Cloth; wax-resist-dyed on cotton; black cloth with two alternating rectangles of pattern: 1) vertical orange and white stripes; 2) stamp of black comb on white background alternating with orange flower on black background.
- Made in: Legon
- (Africa,Ghana,Greater Accra Region,Legon)
- Length: 172 centimetres
- Width: 115 centimetres
‘The technique of wax-printing is inspired by the Indonesian art of batik. Both methods use was a dyed to form designs on cotton cloth. Batik was probably brought to the Gold Coast (now Ghana) in the mid-1800s by soldiers serving in the Dutch Army in Java.
In 1893, an enterprising Scottish trader, Ebenezer Brown Fleming, began importing wax-printed cloth from the Netherlands to the Gold Coast. The product became very popular and spread throughout west and central Africa.
Wax prints were produced across Europe and exported to Africa, with African Customers driving the trade. Since the 1960s factories have been established in Ghana and other African countries from Senegal to the Congo. Today, all of the European factories have closed down, except Vlisco in the Netherlands. The Manchester-based factory ABC (Arthur Brunnschweiler and Company) transferred its UK production recently to a sister company in Ghana. However ABC designers in Manchester continue to create patterns for the African wax print factories and visit local markets to gain inspiration and market feedback.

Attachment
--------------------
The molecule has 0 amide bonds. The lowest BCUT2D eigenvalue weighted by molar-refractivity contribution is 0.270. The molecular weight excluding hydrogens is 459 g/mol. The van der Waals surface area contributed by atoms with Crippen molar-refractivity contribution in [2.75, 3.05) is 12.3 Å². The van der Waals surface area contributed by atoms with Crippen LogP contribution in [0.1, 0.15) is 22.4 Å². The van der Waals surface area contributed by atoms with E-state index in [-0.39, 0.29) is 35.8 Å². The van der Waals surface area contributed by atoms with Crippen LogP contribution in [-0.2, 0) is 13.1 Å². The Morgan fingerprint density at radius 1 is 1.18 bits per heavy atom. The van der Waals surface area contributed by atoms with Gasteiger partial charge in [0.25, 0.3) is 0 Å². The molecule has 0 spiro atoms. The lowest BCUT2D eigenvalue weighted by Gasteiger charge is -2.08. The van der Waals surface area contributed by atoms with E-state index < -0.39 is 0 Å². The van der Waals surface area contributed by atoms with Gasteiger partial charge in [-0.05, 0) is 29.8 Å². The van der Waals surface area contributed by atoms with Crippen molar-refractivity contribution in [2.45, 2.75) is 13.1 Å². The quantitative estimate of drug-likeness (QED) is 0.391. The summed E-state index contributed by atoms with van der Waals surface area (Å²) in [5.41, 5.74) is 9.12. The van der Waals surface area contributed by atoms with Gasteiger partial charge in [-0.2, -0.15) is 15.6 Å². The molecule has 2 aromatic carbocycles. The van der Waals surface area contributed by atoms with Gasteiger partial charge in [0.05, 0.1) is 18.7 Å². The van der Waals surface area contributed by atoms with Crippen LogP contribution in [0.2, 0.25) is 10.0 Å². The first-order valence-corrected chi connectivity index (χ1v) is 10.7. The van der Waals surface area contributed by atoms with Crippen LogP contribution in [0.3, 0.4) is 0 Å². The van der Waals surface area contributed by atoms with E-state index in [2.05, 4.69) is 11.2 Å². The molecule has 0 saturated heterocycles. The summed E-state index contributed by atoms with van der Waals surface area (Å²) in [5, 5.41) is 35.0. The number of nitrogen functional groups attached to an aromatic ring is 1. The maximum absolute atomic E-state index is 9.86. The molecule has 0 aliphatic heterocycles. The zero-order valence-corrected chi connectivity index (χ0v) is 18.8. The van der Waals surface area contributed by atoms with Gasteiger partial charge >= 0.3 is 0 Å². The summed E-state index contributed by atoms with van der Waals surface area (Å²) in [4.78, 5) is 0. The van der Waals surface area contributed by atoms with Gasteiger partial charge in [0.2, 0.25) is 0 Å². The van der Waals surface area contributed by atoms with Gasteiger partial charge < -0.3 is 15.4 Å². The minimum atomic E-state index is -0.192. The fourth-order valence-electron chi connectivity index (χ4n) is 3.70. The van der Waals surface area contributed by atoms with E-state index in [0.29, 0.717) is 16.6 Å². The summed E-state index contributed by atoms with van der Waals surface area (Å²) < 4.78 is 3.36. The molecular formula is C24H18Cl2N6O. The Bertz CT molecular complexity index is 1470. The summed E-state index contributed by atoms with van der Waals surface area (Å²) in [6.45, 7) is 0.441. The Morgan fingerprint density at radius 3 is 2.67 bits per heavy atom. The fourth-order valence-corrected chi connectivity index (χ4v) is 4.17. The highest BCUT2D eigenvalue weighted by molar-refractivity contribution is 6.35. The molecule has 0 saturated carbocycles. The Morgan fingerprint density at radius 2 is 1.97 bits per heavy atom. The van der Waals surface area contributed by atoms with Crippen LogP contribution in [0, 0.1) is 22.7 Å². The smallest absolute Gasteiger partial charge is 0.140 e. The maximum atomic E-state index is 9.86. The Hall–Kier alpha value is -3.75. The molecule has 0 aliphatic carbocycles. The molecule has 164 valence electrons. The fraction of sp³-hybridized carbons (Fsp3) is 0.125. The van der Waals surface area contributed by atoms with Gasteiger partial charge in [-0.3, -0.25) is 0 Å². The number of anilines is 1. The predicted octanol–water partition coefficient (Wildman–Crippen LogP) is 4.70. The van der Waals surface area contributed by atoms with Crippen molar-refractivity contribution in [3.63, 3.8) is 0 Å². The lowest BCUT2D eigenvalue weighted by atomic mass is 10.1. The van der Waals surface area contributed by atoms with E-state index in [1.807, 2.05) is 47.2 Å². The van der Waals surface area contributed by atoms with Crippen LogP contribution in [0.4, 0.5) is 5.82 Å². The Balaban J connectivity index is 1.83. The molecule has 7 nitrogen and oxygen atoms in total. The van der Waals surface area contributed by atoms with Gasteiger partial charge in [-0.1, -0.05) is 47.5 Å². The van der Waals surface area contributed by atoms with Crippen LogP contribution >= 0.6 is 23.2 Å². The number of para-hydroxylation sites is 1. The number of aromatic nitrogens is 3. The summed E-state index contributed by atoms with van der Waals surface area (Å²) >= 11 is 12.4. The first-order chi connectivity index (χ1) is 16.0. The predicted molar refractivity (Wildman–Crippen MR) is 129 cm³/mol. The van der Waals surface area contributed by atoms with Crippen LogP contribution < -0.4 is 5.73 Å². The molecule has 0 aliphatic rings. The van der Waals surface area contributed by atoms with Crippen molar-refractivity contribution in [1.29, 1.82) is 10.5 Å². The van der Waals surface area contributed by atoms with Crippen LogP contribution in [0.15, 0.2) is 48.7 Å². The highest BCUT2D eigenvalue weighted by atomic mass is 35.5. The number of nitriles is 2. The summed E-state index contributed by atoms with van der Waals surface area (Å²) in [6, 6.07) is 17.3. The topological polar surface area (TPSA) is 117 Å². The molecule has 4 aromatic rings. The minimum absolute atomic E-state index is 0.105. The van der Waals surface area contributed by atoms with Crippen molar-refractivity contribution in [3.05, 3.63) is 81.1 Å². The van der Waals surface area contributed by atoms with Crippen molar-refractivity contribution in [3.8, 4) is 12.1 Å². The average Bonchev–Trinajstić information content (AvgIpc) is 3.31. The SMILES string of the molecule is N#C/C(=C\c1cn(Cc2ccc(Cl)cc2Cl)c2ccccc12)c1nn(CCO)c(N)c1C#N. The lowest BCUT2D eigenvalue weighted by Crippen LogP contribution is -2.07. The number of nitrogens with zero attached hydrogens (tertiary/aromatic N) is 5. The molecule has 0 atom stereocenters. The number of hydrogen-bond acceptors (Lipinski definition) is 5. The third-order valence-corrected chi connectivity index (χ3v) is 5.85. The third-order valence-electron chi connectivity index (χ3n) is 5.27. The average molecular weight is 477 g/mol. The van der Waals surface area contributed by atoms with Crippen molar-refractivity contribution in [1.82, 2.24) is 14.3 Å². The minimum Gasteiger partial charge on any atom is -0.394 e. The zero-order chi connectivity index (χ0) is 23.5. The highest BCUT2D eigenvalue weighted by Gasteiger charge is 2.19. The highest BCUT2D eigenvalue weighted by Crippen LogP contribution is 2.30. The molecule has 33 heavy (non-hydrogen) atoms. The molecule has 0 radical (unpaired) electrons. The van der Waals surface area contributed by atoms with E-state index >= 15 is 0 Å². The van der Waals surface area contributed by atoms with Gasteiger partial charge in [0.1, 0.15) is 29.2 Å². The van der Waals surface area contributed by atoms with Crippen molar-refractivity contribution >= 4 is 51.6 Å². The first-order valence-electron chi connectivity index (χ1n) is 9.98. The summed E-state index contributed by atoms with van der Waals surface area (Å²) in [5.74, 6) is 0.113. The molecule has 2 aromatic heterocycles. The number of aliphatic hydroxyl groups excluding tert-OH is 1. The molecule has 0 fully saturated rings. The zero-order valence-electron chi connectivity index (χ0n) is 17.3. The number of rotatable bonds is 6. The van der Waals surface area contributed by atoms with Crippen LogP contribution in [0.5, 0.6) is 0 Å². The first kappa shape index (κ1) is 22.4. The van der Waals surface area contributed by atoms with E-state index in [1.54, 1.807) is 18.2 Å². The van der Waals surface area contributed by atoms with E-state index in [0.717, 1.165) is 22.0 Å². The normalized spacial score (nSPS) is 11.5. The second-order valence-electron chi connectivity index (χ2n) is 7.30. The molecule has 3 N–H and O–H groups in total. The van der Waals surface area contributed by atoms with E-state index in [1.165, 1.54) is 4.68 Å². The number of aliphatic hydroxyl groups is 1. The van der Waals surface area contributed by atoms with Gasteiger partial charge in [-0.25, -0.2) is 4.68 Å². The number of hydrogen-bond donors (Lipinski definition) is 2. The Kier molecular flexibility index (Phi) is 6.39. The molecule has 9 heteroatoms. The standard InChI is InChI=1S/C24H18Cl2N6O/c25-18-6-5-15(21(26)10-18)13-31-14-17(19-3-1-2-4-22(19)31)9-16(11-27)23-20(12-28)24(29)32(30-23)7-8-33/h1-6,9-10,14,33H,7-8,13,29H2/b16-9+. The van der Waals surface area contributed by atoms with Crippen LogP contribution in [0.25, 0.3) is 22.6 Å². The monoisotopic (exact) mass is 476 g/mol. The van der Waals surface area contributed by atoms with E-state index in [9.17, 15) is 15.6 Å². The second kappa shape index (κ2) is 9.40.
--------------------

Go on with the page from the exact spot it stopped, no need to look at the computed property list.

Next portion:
Increasingly, imitation wax prints made in China are being marketed in Africa where their relatively modest cost makes them popular additions to this lively trade.’
'Wax prints are resist-dyed cloths. The design is applied on both sides of the plain cotton fabric with resin (which replaced wax), using engraved copper rollers. Once the resin is dry the cloth is crinkled forming cracks which make lines called 'crackles'. The cloths are usually dyed indigo. The resin is then removed, leaving undyed areas on a blue background. Other colours may be added using wooden stamp blocks by printing.'
Africa, Oceania & the Americas
If you’ve noticed a mistake or have any further information about this object, please email: firstname.lastname@example.org
Object reference number: EAF84071
British Museum collection data is also available in the W3C open data standard, RDF, allowing it to join and relate to a growing body of linked data published by organisations around the world.
The Museum makes its collection database available to be used by scholars around the world. Donations will help support curatorial, documentation and digitisation projects.